Jackson in 1829 had declared: "No man has any more intrinsic right to official
station than another... The duties of all public officers are, or at least admit
of being made, so plain and simple that men of intelligence may readily qualify
themselves for their performance."
This had not been true in 1829, and was certainly not true fifty years later.
The constant turnover provided no institutional memory; government workers
panicked at every election and had little sense of loyalty to their jobs,
because their tenure was often of such short duration. As Henry Clay put it,
government officials after an election are "like the inhabitants of Cairo when
the plague breaks out; no one knows who is next to encounter the stroke of
Over the years, the flaws became more serious and obvious. Political leaders
required their patronage appointees to devote time and money to party affairs.
After each election winners were besieged by hungry office-seekers, and
wrangling between the president and Congress over patronage became endemic.
By the 1880s, one could open a Washington newspaper after an election and find
many advertisements like this one:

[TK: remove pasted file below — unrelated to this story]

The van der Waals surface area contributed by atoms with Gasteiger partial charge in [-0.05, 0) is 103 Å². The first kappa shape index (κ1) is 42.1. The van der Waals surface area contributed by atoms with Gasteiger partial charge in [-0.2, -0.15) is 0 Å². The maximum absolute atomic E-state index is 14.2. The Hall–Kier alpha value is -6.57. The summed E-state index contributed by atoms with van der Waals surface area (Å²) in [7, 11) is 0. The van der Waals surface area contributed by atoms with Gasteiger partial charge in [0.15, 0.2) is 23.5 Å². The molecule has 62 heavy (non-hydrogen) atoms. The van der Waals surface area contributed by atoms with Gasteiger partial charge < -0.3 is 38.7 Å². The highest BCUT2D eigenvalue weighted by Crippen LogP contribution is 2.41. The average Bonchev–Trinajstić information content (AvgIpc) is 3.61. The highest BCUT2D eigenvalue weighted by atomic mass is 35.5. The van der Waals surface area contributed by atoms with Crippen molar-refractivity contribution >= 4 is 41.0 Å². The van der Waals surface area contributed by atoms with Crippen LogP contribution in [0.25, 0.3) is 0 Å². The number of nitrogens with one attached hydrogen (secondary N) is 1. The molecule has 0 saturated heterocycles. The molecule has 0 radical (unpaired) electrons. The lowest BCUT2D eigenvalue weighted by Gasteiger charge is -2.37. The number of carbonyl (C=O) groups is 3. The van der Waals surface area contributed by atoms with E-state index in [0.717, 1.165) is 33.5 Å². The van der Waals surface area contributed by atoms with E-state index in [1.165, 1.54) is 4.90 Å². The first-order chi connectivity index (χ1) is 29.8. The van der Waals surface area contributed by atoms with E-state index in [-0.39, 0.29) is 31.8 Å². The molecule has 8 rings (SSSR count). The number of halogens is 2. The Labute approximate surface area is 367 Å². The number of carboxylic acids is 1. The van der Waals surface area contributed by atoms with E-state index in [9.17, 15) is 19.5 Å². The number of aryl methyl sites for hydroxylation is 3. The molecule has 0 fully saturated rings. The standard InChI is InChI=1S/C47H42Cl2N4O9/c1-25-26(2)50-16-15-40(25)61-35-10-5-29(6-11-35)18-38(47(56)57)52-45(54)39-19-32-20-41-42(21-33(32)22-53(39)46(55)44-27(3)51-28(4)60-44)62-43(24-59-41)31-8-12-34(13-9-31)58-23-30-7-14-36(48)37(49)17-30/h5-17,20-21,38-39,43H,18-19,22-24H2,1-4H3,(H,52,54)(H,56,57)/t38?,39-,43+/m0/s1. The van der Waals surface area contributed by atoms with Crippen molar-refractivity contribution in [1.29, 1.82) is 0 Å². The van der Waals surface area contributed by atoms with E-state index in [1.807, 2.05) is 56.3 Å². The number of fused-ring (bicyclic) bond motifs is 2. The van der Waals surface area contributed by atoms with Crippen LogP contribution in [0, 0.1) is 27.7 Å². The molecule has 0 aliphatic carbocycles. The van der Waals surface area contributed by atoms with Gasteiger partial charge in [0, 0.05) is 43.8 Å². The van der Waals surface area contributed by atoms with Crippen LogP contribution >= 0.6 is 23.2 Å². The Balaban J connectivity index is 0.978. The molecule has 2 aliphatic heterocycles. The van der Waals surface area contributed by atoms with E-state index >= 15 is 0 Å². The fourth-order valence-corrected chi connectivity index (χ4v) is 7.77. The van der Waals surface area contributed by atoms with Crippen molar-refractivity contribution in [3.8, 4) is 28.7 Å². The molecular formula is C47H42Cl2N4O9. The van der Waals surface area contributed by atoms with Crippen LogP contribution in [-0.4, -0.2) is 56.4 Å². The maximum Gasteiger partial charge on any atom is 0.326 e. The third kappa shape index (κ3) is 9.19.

WANTEDA GOVERNMENT CLERKSHIP at a salary of not less than $1,000 per annum.
Will give $100 to any one securing me such a position.
The situation was compounded by the growth of the federal bureaucracy. In
Jackson's time there had been 20,000 persons on the federal payroll. By end of
the Civil War the number had increased to 53,000; by 1884, 131,000; and by 1891,
166,000. Presidents were hounded by office- seekers. When James Garfield became
president he discovered hungry office-seekers "lying in wait" for him "like
vultures for a wounded bison."
Moreover, new government jobs required special skills. The use of typewriters,
introduced in the early 1880s, meant that mere literacy and decent penmanship
were no longer enough for a clerk's job. With the creation of administrative
agencies like the Interstate Commerce Commission and specialized agricultural
bureaus, one needed scientific expertise. The spoils system was not the way to
get them. This is where the Pendleton Civil Service Act of 1883 comes into play.
This act classified that government jobs were now, under this act, being applied
for and given to those whose abilities fit the position best. But, with this act
came two rules, they cannot tribute to campaign funds and they cannot be fired
for political reasons.
A civil service movement started in New York in 1877, and although it developed
considerable public support, the politicians refused to go along. Then came the
assassination of President Garfield by Charles Guiteau, a disappointed
office-seeker, and the public clamor could no longer be ignored.
The Pendleton Act classified certain jobs, removed them from the patronage
ranks, and set up a Civil Service Commission to administer a system based on
merit rather than political connections.
As the classified list was expanded over the years, it provided for a competent
and permanent government bureaucracy. In 1883 fewer than 15,000 jobs were
classified; by the time William McKinley became president in 1897, 86,000almost
half of all federal employees were classified.